Hooray! It’s that time again – Florence’s book club. Rachel is back with her thoughts on Breakfast at Tiffany’s and I can’t wait to share mine (I’ll be leaving a comment later) and hear your take on it. Plus, I’m pretty excited about Rachel’s next choice which happens to be an all-time favourite of mine which featured heavily in my childhood. Let’s get going!
Breakfast at Tiffany’s by Truman Capote
So this is a book club. Yet try as I might to review just the book, the film just keeps creeping into my mind. Which came first for you? I knew of the film, but read the book first. After reading it I remember thinking ‘How can this story be so widely talked about with daydream moon eyes?’ The way everyone spoke I’d presumed this was a frothy, glamorous escape story. It’s nothing like I imagined. This is a dark story. Then I saw the film. Aaah: here are two different stories. This is my third re-read of Breakfast at Tiffany’s and this time I watched the film mid read. Like so many stories each re-read, & re-watch in this case, gives something new.
As is often the case, when there is a film, images are already in your head. The Holly of the film really does look like the Holly in the book.
‘…she wore a slim cool black dress, black sandals, a pearl choker. For all her chic thinness, she had an almost breakfast cereal air of health, a soap and lemon cleanness, a rough pink darkening in the cheeks. Her mouth was large, her nose upturned. A pair of dark glasses blotted out her eyes.’
What really struck me this time is the theme of ‘travelling and home’. On first glance having ‘travelling’ on one’s calling card seems oh so decadent, teasing, yet the more one learns of Holly the deeper it runs. Her surname? Golightly. The cat with no name. It really struck me when she says ‘I’ll never get used to anything. Anybody that does they, might as well be dead.’ I like knowing where my home is. I’m glad I have an address with a number, road and town. I don’t want ‘Travelling’ as my address.
And as the story unravels it gets further and further from the film, or rather the film gets further and further from the book. So when I want to escape on a wet Sunday afternoon I shall re-watch the film. But when life feels blue, and I don’t want to run away from it, I will read the book.
I shall write no more. If you love the film do read the book, but expect a different story, or if you want to stay in the Tiffany blue box daydream then don’t; but if you don’t, know that the story you know isn’t Truman Capote’s.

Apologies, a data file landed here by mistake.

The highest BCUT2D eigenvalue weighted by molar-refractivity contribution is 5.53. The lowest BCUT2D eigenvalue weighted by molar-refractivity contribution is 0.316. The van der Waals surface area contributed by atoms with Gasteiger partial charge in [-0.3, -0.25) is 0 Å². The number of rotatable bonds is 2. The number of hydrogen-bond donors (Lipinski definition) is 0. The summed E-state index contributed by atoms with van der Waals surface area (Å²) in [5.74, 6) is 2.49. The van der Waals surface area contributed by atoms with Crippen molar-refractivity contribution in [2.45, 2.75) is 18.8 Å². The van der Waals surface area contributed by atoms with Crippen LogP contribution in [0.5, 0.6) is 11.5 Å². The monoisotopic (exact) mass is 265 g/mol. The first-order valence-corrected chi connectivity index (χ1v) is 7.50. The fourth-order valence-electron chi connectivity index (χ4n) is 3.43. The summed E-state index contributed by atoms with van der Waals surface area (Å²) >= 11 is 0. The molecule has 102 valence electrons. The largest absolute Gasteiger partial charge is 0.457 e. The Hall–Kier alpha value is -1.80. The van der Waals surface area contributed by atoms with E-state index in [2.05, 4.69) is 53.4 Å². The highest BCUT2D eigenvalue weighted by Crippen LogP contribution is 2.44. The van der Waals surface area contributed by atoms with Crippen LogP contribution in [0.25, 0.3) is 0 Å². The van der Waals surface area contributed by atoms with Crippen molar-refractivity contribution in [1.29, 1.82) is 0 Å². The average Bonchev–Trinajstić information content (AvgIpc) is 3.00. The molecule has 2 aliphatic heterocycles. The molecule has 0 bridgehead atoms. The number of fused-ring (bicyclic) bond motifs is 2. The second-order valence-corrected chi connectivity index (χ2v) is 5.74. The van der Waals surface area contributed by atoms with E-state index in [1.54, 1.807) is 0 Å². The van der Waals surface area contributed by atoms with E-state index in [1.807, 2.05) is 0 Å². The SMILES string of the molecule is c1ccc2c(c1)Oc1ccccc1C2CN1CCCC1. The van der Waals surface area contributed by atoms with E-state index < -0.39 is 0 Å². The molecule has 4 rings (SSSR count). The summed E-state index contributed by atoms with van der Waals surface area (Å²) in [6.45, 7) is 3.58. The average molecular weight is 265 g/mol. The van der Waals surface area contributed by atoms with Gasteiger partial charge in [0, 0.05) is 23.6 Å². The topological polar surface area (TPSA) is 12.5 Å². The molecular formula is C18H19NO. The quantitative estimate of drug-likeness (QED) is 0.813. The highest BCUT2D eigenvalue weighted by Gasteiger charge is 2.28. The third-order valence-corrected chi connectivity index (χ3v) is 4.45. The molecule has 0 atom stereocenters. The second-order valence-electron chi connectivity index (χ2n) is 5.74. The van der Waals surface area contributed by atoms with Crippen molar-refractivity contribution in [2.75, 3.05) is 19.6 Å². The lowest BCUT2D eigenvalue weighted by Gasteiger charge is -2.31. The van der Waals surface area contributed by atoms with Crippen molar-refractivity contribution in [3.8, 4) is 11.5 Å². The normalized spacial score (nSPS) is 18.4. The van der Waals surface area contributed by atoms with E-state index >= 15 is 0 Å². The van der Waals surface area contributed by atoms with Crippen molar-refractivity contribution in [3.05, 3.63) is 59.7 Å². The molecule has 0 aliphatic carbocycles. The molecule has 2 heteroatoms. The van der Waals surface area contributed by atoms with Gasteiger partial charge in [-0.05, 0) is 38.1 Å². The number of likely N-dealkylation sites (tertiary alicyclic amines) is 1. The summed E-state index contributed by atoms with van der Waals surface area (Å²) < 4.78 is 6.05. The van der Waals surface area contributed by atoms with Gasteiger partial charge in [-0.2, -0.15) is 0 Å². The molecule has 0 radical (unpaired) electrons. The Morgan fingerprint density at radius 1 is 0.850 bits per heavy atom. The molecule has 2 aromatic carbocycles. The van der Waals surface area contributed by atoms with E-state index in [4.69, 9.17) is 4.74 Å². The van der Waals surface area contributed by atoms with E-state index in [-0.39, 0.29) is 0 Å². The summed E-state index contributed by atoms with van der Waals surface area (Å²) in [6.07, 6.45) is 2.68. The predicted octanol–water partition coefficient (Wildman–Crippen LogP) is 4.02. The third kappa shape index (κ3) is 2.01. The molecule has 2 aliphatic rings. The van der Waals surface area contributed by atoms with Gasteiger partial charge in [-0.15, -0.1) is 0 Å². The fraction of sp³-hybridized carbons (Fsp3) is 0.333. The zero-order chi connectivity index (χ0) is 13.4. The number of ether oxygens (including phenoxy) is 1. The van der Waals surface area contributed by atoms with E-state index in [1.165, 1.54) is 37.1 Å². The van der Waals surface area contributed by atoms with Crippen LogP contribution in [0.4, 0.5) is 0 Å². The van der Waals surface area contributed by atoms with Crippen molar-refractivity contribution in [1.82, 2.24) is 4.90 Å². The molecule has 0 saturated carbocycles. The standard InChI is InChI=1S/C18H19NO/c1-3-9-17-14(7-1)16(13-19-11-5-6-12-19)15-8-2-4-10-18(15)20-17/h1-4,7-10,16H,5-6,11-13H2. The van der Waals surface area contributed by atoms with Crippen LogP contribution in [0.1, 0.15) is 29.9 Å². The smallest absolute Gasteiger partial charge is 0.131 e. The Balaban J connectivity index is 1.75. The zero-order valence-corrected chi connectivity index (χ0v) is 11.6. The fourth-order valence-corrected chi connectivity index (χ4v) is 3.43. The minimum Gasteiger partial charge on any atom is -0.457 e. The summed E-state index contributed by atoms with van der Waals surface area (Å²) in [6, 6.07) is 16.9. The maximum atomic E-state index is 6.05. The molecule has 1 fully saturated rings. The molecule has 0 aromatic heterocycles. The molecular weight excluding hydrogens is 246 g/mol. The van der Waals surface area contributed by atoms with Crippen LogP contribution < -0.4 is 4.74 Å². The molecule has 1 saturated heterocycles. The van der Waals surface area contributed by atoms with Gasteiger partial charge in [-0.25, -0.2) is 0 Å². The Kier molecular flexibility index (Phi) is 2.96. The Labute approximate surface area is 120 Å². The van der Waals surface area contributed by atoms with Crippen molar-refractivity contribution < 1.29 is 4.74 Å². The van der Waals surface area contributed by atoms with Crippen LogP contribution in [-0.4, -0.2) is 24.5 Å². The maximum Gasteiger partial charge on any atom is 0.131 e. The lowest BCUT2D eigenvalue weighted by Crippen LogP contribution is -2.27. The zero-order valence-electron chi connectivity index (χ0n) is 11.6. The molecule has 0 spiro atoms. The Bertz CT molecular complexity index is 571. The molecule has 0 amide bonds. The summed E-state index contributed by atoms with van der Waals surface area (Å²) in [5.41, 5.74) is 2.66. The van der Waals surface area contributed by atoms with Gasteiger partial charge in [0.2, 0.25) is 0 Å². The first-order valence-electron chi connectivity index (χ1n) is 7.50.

Here are the prompts we left you with on the introductory post, which as you’ll have noticed I haven’t addressed so please don’t feel you have to.
- Why do you love it/loathe it/like it?
- Which happened first for you? Book or film and how were your thoughts different?
- What do you think of the men in it?
- What’s your favourite part?
- What are your thoughts on Breakfast at Tiffany’s?
Image taken from the 1949 film version of Little Women starring Elizabeth Taylor as ‘Amy’
We have The Help on the go too but the book for two month’s time is a childhood and adult classic that’s also a Christmas classic. One to cuddle up with cosy on the sofa with a mince pie, L.M.Alcott’s Little Women. It’s a long time since I read this and this time I’m going to be really interested in reading about the sibling relationship, thinking about which character is most like me, or I would most like to be like and how would I cope in their circumstances? I’m looking forward to reading about the sister, (I think Amy?) who wears a clothes peg on her nose to change its shape, Jo and Laurie’s relationship and strong female characters. If you’d like to read a little more, or read a part you’ve not read before then how about reading Good Wives too? We will be sharing our thoughts on this book on Tuesday 21st of February.
Thanks Rachel! Please do share you thoughts on Breakfast at Tiffanys (book or film) by leaving a comment. 🙂